Avon and Somerset Police: policies, strategies and powers

23 May

Avon and Somerset police have just responded to a fine freedom of information request about their policies, instructions, strategies and powers in relation to pavement parking in Bristol (and in particular within the BS7 and BS8 postcodes). Their response is more informative by what it omits than for what it says.

Here is my summary of the questions and their answers. Refer to the FOI request for exactly what the questions were and the responses.:

Q: Details of any parking enforcement policy (or part of any policy), strategy or instruction (informal or informal) provided to officers/staff.
A: They have no particular policies, strategies or formal/informal advice and officers are expected to use their discretion taking all the circumstances into account at the time.  I know that the police in my area are hazy about all the complex and ever changing legislation even thought they have a leaflet (which is incomplete and contains errors). Judging by the rest of their response Avon and Somerset Police are also ‘hazy’ on the legislation and on at least one occasion they have concluded that parking completely across the pavement on a blind residential street is not obstruction. Also… of course there will always be informal advice/practice on  an inflammatory issue as parking where there is an absence of formal guidance.

Q: Your organisation’s responsibility and powers in relation to enforcement against pavement parking.
A: To act where they have powers, but not in response to yellow lines etc as responsibility for these has been transferred to the council. See below for details of the list of powers they identify and the apparent gaps in their knowledge.

Q: Have you undertaken an Equalities Impact Assessment in relation to the above?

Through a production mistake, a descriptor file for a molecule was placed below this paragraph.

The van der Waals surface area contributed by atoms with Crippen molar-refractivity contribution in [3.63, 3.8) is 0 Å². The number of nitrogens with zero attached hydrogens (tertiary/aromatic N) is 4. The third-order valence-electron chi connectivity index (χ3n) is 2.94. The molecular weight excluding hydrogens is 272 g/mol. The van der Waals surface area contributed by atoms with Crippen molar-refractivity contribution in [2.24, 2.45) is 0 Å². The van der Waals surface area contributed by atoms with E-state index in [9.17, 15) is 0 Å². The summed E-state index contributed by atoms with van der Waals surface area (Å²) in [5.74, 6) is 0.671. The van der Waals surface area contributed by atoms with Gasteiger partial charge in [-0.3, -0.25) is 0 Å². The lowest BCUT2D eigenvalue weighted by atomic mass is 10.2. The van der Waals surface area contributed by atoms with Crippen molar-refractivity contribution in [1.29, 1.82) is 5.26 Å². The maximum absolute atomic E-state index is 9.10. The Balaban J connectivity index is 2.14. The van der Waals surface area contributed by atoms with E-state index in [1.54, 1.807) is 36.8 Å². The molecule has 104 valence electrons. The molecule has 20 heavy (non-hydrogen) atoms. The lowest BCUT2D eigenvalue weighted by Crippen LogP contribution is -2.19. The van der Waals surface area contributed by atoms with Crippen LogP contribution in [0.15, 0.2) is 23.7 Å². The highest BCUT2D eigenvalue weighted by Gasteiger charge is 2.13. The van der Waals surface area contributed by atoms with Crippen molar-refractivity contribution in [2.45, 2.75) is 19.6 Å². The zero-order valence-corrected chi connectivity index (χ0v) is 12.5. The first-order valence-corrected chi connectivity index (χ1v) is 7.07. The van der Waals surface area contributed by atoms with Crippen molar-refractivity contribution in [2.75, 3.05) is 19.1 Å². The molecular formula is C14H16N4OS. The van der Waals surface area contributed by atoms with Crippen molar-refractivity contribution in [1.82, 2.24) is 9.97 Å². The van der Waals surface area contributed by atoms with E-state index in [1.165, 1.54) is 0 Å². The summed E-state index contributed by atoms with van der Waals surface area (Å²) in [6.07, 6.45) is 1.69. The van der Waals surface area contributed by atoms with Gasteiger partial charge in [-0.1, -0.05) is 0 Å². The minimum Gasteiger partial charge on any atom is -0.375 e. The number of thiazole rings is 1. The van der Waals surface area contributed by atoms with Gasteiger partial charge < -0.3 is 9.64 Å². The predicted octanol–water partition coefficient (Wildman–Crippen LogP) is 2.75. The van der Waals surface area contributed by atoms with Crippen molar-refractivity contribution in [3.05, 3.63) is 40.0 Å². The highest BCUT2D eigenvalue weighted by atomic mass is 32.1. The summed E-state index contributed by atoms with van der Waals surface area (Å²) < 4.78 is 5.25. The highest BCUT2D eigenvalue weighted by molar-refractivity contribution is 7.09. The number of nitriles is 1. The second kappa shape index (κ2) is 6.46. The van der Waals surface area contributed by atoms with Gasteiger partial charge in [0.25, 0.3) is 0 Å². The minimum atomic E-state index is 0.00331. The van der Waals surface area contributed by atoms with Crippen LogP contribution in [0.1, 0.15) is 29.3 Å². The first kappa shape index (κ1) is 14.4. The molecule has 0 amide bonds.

A. No response provided.

In detailing their powers in relation to pavement parking they identify the following (all of which are valid as far as I know):

  • Highways Act 1980 (section 137.1) Wilful obstruction of a highway by a motor vehicle £30 non endorsable)
  • Road Vehicles Construction and Use Regulations 1986 (regulation 103) Cause unnecessary obstruction by motor vehicle /trailer £30 non endorsable
  • Road Traffic Offenders Act 1988 (section 52) Powers to issue a fixed penalty notice
  • Road Traffic Act 1988 (section 19.1) Park an HGV partly/wholly on a footway/verge £60 non endorsable
  • Road Traffic Act 1988 (section 22) Cause vehicle to be left in a dangerous position. £60 endorsable
  • Road Traffic Act 1988 (34.1b) Drive vehicle on a footpath/bridleway etc. non endorsable. £30 offence
  • Road Traffic Act 1988 (section 42) Cause unnecessary obstruction by motor vehicle /trailer £30 non endorsable
  • Road Traffic Offenders Act 1988 (schedule 2) Cause unnecessary obstruction by motor vehicle /trailer £30 offence

They do, however, fail to mention the following additional powers which I believe are relevant:

  • Highways Act 1980 ( Section 148 and Section 149) it is an offense if ‘a person deposits any thing whatsoever on a highway to the interruption of any user of the highway without lawful authority or excuse‘
  • Road Traffic Act 1988 Act (Section 21). An immediate offense to park ‘wholly or partly’ on a share-use path
  • Zebra, Pelican and Puffin Pedestrian Crossings Regulations and General Directions 1997 (Section 18 and schedule 4). Pedestrian crossing (including the area marked by the zig-zag lines. Enforceable by police even in civil enforcement areas (The Civil Enforcement of Parking Contraventions (England) General Regulations 2007 – Section 7.1).
  • Traffic Management Act 2004 (section 86). Dropped kerbs for pedestrians to cross road (including places where the carriageway has been raised to meet the level of the pavement).
  • Highway Code (rule 238) prohibition of parking, waiting, stopping or setting down/picking up on School zone (identified by the yellow zig-zag lines).

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